control on, then sit back and let the car do the work. Power steering, and being Automatic, makes driving almost effortless, with the occasional turn of the wheel needed. It holds its speed well too, very rare does it struggle to keep a set speed. The seats are comfortable, but a little short, making it get a little uncomfortable after long periods of time, you do start to get the numb bum. Full control over the seats, all electric, means you can adjust the seat in almost every way to get comfortable. Space is good, with plenty of headroom and legroom both front and back. The electric rear seats make even sitting in the back pleasant on long journeys. Making it a great family car. The boot is average for a hatchback family car, with space to carry the shopping and a large pushchair. But it isn't a work horse. The very intrusive wheel arches and low boot line waste space. The back to the boot is not too high, so loading and unloading is easier than with a lot of cars. Although the parcel shelf is hard to store out the way, if you need to remove it. Its wide too, giving you extra space, but they seemed to waste this space with lockers in the side panels, for wheel braces and jacks, which would be better stored under the sparewheel maybe. I would certainly recommend you take the Automatic version, although I know, it tends to be a granddad car, especially to someone like me, who likes to stir it with a stick, but the automatic makes it a very comfortable car. The instrument panel is informative and incorporates everything you would probably want to know, although the display that tells you about lights and doors can become unreliable after a while. Looks? It does look a nice car. Until you get to the newer models, where they started using those 'frog eye' head lamps and wide mouthed grilles, which killed the Scorpio. Ford really lost the plot in design on the newer models I feel. The older models were nice, wi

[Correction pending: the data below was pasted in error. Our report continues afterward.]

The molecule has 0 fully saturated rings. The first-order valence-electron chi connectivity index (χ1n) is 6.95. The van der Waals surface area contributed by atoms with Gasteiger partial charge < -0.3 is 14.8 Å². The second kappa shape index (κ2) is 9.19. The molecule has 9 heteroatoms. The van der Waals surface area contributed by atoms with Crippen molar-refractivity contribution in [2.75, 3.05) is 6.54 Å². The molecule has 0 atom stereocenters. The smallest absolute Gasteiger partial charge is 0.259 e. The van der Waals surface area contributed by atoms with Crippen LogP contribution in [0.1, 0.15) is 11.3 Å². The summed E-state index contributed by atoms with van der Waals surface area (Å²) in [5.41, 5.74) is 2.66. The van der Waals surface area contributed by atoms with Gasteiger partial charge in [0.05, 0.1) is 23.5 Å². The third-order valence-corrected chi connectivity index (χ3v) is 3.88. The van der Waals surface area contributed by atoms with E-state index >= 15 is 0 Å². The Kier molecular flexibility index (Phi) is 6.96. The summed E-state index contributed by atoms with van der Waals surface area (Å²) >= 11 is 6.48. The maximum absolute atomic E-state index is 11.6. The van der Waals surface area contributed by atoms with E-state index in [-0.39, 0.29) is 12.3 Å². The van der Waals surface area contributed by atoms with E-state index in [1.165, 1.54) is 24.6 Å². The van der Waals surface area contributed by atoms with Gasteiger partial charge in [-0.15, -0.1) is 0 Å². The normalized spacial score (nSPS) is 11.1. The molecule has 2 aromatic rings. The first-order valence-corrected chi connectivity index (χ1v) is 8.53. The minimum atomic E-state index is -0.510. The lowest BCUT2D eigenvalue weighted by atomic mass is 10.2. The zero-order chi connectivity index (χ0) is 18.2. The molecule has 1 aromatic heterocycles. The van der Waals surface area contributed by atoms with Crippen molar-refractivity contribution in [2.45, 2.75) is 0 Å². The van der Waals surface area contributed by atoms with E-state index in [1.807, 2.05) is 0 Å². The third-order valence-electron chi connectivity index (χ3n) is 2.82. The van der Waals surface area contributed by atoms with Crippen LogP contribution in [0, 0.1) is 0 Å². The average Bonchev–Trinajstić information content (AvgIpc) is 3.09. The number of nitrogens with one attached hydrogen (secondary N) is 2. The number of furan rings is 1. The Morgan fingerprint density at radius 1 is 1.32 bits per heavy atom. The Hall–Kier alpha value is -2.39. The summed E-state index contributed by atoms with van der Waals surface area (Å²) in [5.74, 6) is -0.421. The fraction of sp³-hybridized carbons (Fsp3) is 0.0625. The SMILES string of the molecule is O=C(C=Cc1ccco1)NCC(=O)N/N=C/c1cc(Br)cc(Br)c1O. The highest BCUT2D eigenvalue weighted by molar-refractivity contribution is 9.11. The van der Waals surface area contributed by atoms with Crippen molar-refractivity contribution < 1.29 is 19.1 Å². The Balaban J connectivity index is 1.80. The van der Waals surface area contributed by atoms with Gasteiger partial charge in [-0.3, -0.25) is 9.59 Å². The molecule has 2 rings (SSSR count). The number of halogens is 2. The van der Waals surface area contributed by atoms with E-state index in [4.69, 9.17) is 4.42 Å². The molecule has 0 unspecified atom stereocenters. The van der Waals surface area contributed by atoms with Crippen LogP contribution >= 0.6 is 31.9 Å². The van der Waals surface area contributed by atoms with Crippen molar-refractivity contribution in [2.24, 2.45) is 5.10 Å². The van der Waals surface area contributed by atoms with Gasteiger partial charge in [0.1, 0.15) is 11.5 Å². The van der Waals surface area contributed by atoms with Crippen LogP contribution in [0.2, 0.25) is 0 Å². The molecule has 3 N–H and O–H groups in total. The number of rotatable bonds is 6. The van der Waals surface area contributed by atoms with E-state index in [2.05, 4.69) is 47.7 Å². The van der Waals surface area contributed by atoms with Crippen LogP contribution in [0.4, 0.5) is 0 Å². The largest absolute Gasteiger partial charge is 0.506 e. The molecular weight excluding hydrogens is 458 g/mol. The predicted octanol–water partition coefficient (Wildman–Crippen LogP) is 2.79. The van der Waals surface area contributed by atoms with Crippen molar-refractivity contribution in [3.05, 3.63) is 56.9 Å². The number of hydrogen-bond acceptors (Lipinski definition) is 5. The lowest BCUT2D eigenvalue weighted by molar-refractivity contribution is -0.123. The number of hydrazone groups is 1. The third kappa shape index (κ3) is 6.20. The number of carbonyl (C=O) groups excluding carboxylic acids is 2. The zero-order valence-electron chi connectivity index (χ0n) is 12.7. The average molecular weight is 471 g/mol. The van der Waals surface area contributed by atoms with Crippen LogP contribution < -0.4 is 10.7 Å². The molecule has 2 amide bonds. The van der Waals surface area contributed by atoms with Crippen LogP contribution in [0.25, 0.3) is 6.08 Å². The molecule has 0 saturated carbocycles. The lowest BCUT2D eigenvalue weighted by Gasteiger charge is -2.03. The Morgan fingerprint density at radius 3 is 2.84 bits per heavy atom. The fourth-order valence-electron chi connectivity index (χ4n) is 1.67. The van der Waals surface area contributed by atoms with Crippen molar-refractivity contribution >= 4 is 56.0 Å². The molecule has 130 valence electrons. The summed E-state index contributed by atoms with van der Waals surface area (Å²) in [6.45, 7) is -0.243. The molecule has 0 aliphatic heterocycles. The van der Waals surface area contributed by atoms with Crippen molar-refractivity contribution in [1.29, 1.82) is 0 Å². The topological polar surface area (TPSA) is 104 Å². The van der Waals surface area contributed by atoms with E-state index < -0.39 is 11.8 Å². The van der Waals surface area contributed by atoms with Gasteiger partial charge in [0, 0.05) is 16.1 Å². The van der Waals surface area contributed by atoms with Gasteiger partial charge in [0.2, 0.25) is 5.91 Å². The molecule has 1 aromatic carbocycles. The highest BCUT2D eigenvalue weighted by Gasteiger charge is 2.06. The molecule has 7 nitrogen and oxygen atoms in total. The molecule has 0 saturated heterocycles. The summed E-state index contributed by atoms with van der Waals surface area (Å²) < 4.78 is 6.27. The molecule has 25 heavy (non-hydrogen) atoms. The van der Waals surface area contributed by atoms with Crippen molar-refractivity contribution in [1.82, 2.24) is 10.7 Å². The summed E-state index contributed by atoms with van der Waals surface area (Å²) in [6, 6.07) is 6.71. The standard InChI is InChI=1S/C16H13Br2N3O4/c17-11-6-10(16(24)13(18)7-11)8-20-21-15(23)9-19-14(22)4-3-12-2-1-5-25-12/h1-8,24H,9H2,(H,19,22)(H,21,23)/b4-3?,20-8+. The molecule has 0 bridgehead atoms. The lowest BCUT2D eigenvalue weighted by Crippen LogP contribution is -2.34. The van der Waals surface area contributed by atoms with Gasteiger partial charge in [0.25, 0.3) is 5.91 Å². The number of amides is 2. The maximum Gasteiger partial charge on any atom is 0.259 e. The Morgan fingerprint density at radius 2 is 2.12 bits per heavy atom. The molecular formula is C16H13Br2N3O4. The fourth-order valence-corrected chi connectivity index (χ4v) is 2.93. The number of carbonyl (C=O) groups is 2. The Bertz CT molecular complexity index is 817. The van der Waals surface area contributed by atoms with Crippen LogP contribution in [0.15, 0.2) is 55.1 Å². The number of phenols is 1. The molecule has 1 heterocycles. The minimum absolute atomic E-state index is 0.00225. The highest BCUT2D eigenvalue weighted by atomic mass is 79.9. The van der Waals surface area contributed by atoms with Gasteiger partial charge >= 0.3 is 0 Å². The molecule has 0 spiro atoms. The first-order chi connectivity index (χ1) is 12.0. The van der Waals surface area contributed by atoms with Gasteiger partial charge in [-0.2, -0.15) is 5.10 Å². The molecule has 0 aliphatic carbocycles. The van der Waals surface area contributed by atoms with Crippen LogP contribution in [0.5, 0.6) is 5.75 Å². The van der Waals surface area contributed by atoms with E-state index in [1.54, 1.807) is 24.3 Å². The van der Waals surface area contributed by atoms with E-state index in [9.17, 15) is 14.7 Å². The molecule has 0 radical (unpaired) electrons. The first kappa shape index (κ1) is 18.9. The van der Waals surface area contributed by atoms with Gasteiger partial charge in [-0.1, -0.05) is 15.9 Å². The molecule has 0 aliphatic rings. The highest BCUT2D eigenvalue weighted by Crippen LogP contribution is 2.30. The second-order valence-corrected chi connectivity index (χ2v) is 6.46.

th a long sweeping bonnet and nice font bumper. The cabin area of the car is high, and the windscreen is very vertical, ruining the sleek look, but again, really helps in terms of comfort. The rear is square and ends rather sharply, with not much attention to detail. It is like the designer started it on the Monday at the front, and by Friday was fed up and just left the back, which lets the overall styling down a bit. The wheel arches make a comfortable hole for the 15inch wheels it sits on, and depending on the model and spec you buy, sits on some fairly nice alloys for standard cars. With room to improve if you so wish. You could probably squeeze some 17inch under there, but they would not look right on a car like this. It does look an executive car, and styling on the older models was nice. The newer styling from across the pond ruined what was a nice looking car, but overall, Ford didn't do to bad. Safety? Safety is good in the Granada. ABS was fitted to most models, and some of the higher range, newer models have airbags. The brakes feel responsive but soft under light application. They stop the car well, and are perfect match for the car. The ABS is violent when it kicks in, and really throws you and your passengers about, but you only feel the ABS under very heavy breaking, and as long as it keeps your car in the same shape, and more importantly, you in the same shape, then it is a minor discomfort for a safe car. The build is strong, and makes a very tough car. Its long engine bay gives plenty of crumple zone and heavy build should keep you in one piece should the unfortunate happen. Be warned with the back end and having a towbar mind you. Ours got hit the other week from behind, in a slow shunt. And the towbar and the way it is fitted, pushed forward into the rear differential, much faster and it would have smashed the differential. Overall it is a safe car to be in, and should help keep you safe. Security?